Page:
BMW is performing upgrades to its iDrive control system and ConnectedDrive app/infotainment suite. Faster back-end hardware makes iDrive operate much more smoothly. Bluetooth pairing is simpler, and the experience with the available BMW Apps is cleaner and more refined. The “Last Mile” feature provides walking directions from where to park your car to your ultimate destination, which is handy if you’re in an unfamiliar locale. “Wiki Local” provides access to Wikipedia articles about your current location or a navigation destination of your choice. The changes might not seem evolutionary, but they are enough to keep BMW in the top five.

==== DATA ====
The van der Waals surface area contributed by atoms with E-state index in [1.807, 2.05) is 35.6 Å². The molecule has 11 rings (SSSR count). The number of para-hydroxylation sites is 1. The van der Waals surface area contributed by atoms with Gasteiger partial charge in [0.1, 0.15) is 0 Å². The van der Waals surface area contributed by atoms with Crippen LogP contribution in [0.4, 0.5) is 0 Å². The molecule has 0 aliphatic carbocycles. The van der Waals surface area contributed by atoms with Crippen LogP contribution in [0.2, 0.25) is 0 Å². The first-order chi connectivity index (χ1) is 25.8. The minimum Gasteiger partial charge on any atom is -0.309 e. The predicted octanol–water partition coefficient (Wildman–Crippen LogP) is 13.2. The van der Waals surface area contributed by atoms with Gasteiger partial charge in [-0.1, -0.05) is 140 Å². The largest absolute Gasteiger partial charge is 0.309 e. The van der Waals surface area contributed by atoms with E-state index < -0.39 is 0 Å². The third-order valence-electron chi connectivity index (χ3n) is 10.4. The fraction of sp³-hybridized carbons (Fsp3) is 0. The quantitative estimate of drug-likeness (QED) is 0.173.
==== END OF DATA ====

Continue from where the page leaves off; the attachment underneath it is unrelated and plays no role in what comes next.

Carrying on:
Mercedes’ new mbrace2 telematics suite earns this German luxury brand the bronze medal. Among the more interesting features of mbrace2 are the ability to see pictures of a planned destination through Google Local Search; directions and reviews courtesy of Yelp; and the ability to establish “driving zones” that notify owners if their kids or an unscrupulous valet take their car out of pre-designated boundaries. The included concierge service connects you to a live operator who can assist with booking flights, hotels, and rental cars. They can make restaurant reservations and even get tickets to shows and sporting events. Talk about being well connected.